To have Oharai purification for your car, you drive into the shrine from the specific entrance and park in the area to get a prayer served. The shrines usually have staff at the entrance who will direct you to the parking place. At the office in the shrine, you can ask for the Oharai with a payment that will be between 5,000 yen and 20,000 yen, depending on the type of amulet or talismans you will receive.
Extra info: The difference between shrines and temples
One question. How do you tell shrines (Jinja 神社) from temples (Tera 寺)? The simple answer is that shrines are for Shintoism, and temples are for Buddhism. However, it is not easy to distinguish in the appearance as both facilities have so many in common. Those like travelers from abroad may need some hints to find the difference. So here are some points to figure them out.
– a symbolic gate called “Torii 鳥居” at the entrance of the approach to a sacred area of the shrine.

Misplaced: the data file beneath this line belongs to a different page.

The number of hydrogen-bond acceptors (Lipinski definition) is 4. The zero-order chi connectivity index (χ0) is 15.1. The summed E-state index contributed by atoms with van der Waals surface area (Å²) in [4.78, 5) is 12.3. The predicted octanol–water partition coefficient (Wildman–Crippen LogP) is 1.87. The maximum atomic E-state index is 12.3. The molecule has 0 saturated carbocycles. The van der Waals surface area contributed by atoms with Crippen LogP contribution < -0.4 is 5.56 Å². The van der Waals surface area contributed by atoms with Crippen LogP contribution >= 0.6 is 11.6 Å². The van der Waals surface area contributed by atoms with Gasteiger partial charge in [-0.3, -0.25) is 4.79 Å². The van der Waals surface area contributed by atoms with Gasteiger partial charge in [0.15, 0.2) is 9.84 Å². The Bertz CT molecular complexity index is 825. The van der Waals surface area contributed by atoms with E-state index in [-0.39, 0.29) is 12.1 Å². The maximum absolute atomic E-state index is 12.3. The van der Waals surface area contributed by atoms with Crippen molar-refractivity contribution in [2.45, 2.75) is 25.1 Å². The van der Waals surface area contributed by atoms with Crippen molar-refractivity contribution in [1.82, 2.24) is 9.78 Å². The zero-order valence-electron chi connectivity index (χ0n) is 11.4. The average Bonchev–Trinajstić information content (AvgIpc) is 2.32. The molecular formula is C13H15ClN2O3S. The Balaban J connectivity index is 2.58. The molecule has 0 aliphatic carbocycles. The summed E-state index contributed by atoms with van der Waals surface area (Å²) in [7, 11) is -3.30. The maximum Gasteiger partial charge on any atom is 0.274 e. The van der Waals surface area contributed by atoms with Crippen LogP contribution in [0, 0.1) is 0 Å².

– a large round bell with a rope hung in the main shrine building.
– a pair of lion-like stone statues “Komainu dogs 狛犬.”
Putting hands together while praying is a similar way of worshipping at both a shrine and temple, but there are some differences due to each religious notion. Worshippers at a shrine clap hands twice when praying, letting the god know they have no weapon in their hands. In praying at a Tera (temple), worshippers put hands together without clapping and pray silently to become one with Buddha, where the right-hand means Buddha, and the left-hand means the worshipper.
Buddhism, introduced from China through Korea in the 6th century, has coexisted with the Japan-originated religion Shintoism. Both religions in Japan have fused without conflict, which has led to the similarity of temples and shrines seen today. It seems this historical background also brought Japanese people tolerant nature about religions. Whichever to visit, temples or shrines, people pray for a wish to come true, such as a desire for peace – no pestilence, no natural disasters, and no more wars, with hands putting tother tightly.